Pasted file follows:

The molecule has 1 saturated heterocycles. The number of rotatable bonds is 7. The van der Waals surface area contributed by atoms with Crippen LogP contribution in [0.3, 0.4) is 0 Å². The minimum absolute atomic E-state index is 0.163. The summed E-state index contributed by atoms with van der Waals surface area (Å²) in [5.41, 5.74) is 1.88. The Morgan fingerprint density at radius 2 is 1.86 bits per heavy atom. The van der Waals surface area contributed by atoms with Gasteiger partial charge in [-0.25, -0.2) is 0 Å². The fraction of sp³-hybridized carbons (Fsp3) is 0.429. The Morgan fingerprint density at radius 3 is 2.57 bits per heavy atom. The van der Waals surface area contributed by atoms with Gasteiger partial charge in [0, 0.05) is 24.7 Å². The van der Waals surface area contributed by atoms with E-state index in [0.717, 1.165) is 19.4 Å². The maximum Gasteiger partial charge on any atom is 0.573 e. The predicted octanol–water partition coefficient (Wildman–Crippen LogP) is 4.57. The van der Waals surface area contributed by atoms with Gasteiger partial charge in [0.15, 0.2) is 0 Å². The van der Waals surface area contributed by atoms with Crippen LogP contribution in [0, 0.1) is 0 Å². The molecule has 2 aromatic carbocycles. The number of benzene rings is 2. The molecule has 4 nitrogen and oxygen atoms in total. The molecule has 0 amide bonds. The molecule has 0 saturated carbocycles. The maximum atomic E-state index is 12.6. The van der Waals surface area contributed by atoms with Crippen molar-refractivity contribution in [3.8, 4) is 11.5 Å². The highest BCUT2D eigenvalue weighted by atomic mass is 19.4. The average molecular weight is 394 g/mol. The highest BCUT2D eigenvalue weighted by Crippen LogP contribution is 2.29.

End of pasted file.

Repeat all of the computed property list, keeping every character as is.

The molecule has 1 saturated heterocycles. The number of rotatable bonds is 7. The van der Waals surface area contributed by atoms with Crippen LogP contribution in [0.3, 0.4) is 0 Å². The minimum absolute atomic E-state index is 0.163. The summed E-state index contributed by atoms with van der Waals surface area (Å²) in [5.41, 5.74) is 1.88. The Morgan fingerprint density at radius 2 is 1.86 bits per heavy atom. The van der Waals surface area contributed by atoms with Gasteiger partial charge in [-0.25, -0.2) is 0 Å². The fraction of sp³-hybridized carbons (Fsp3) is 0.429. The Morgan fingerprint density at radius 3 is 2.57 bits per heavy atom. The van der Waals surface area contributed by atoms with Gasteiger partial charge in [0, 0.05) is 24.7 Å². The van der Waals surface area contributed by atoms with E-state index in [0.717, 1.165) is 19.4 Å². The maximum Gasteiger partial charge on any atom is 0.573 e. The predicted octanol–water partition coefficient (Wildman–Crippen LogP) is 4.57. The van der Waals surface area contributed by atoms with Gasteiger partial charge in [0.15, 0.2) is 0 Å². The van der Waals surface area contributed by atoms with Crippen LogP contribution in [0, 0.1) is 0 Å². The molecule has 2 aromatic carbocycles. The number of benzene rings is 2. The molecule has 4 nitrogen and oxygen atoms in total. The molecule has 0 amide bonds. The molecule has 0 saturated carbocycles. The maximum atomic E-state index is 12.6. The van der Waals surface area contributed by atoms with Crippen molar-refractivity contribution in [3.8, 4) is 11.5 Å². The highest BCUT2D eigenvalue weighted by atomic mass is 19.4. The average molecular weight is 394 g/mol. The highest BCUT2D eigenvalue weighted by Crippen LogP contribution is 2.29.